Given the importance of addressing this problem, meeting participants suggested that Congress pass legislation that would:

  • Designate an entity to assess EHR-related patient safety problems and disseminate findings.
  • Provide initial financial support for the organization while it develops a long-term business plan.
  • Specify protections for vendors equal to those of providers when sharing information within the safety group.
  • Have the organization convene providers and vendors to agree on ways to share best practices and lessons learned from their use of EHRs, including eliminating contract provisions that prevent information sharing.

Conclusion

While federal legislation and financial incentives have achieved widespread adoption of EHRs, Congress, ONC, providers, and vendors should now address the unexpected risks and hazards to patient safety associated with these new systems. By raising the bar on testing for usability, measuring performance, and opening up ways to share learning on problems and solutions, stakeholders can make progress on EHR usability and safety and help clinicians deliver safe, patient-centered, high-quality care.

Endnotes

  1. Dawn Heisey-Grove, David Hunt, and Amy Helwig, “Physician-Reported Safety and Quality Impacts of Electronic Health Record Use,” Office of the National Coordinator for Health Information Technology, Data Brief No. 19 (September 2014), https://www.healthit.gov/sites/default/files/ safetyqualitybrieffinal_sept2014_final.pdf.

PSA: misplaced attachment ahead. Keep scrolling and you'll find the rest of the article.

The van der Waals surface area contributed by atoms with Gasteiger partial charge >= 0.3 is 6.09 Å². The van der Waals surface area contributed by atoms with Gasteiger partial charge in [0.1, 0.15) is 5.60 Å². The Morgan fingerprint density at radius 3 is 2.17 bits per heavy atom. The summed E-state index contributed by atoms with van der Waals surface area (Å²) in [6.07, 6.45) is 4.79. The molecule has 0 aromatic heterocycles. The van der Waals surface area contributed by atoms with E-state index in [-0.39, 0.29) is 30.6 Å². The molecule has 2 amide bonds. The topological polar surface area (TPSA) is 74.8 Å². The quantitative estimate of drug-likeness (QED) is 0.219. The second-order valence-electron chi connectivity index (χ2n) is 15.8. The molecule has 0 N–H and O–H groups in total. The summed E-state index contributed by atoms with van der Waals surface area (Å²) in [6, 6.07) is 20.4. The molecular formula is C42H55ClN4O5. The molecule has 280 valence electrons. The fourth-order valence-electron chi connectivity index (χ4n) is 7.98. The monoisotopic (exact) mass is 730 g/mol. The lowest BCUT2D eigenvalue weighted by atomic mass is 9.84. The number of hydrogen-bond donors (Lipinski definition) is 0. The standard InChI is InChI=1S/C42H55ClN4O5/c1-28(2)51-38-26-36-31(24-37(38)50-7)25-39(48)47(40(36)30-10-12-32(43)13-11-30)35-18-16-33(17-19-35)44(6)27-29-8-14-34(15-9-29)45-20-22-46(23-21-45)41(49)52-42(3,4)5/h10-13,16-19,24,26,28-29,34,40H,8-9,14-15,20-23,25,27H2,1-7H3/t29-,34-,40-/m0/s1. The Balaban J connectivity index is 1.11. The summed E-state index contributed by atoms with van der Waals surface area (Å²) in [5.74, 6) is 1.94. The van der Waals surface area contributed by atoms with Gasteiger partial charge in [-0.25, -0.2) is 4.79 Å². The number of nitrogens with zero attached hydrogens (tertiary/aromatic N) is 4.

2. Bob Wachter, “How Medical Tech Gave a Patient a Massive Overdose,” Backchannel, March 30, 2015, https://backchannel.com/how-technology-led-a-hospital-to-give-a-patient-38-times-his-dosage-ded7b3688558#.t5q1urahi.
  3. National Quality Forum, Identification and Prioritization of Health IT Patient Safety Measures (2016), http://www.qualityforum.org/Publications/2016/02/ Identification_and_Prioritization_of_HIT_Patient_Safety_Measures.aspx.
  4. Institute of Medicine, Health IT and Patient Safety: Building Safer Systems for Better Care (Washington: National Academies Press, 2012).
  5. Office of the National Coordinator for Health Information Technology, Health IT Safety Center Roadmap: Collaborate on Solutions, Informed by Evidence, RTI International (2015), http://www.healthitsafety.org/uploads/4/3/6/4/43647387/roadmap.pdf.